Original Cindy was glad when they finally stopped their flight past blurring trees and bushes. The roads were poorly paved, ill kept since the pulse. Max wove like a demon around pot holes causing Original Cindy's hands to spasm on her vest, clutching on for dear life. Max hopped of the bike, kicking the stand down in the same motion before offering a hand to the somewhat more shaky Original Cindy. She clambered off as well, thankful for the steady ground beneath her feet. They were on a long stretch of road along a bluff. Water bumped up against the slope beneath them, the bluff face was covered in yellowed, knee high, wild grass and the occasional fireweed, sweet pea and pearly everlasting. The few trees remaining around them on this section of road were twisted and bent with wind and time. The air was calm and the sky was slate gray without a true threat of rain.
Max started wandering up the road but Original Cindy could not bring herself to leave the view of the softly rolling water stretching out in front of her. A small flock of black birds floated near the shore, sometimes diving just out of sight under the waves.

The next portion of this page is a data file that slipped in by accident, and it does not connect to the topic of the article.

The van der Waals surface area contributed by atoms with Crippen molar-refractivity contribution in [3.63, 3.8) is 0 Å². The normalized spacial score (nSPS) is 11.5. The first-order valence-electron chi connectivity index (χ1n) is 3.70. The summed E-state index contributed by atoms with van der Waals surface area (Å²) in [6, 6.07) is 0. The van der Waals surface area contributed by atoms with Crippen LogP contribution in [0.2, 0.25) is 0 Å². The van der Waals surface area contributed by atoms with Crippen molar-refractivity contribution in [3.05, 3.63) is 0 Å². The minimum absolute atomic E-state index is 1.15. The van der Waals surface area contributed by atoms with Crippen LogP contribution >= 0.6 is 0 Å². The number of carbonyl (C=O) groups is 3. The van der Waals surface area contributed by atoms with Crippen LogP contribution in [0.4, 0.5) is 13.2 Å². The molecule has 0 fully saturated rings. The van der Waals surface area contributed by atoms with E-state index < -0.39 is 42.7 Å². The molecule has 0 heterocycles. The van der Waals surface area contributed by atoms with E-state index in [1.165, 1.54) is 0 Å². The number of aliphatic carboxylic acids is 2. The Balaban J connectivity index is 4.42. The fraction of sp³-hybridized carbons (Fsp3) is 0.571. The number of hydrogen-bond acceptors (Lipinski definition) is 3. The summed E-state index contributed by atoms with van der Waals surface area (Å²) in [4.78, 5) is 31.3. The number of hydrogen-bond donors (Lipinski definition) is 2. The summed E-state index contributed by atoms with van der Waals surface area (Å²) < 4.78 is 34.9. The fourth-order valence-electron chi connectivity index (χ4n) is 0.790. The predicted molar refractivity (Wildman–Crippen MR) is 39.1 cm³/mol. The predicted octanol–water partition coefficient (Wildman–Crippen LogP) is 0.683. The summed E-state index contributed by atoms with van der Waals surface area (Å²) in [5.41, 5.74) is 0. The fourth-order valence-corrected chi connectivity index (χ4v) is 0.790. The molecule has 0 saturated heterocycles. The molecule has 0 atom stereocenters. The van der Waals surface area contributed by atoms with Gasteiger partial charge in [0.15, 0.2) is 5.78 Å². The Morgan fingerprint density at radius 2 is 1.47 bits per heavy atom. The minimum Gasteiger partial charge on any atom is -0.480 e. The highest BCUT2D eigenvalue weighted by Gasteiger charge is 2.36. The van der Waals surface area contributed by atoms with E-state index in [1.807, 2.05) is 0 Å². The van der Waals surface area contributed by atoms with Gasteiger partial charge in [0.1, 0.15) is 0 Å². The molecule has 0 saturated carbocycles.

"Hey, Come on." Max called and Original Cindy turned to find her a fair way up the road, waving. She followed. The road narrowed down, the pavement turning more broken until it might as well have been gravel or dirt. The road curved back in, hugging the hill and nestled in the next curve was a small house, painted white with red lettering on a sign above the door reading "Coney Island Ice-cream" in pealing red paint with the image of a sail boat with a teal and purple sail emblazoned on the sign. Max was grinning at what Original Cindy was sure was her incredulous look.
"It's good." Max pulled her up the stairs.
A small bell tinkled as they entered. Inside was dusty but warm, breathing life back into her fingertips and cheeks. Original Cindy hadn't realized quite how chilly it was outside. There was a glass case with assorted pastries and a small coffee machine and steamer. Behind the counter there was a chalkboard on which a menu was written in pink, yellow, blue, and green chalk, adorned with intricate drawings of sweet-pea vines and more sailboats. Max had gone immediately to the glass casing over the refrigerated ice-cream case. There were four tubs of ice-cream, which was really more than Original Cindy had ever seen in one place. They were labeled with purple in a spidery script: Vanilla, Double Fudge Chocolate, Honey Lavender, Huckleberry. Footsteps alerted them to entrance of another person. A man in a white apron, carrying a towel in one hand was standing in the doorway that seemed to lead deeper into the house.
"Max!" He greeted warmly, setting the towel down and stepping around the counter to clasp Max's hand. "Good to see you. Thought it might be you, it's that kind of day. And who is this?"
"This is my good friend Original Cindy." Max introduced.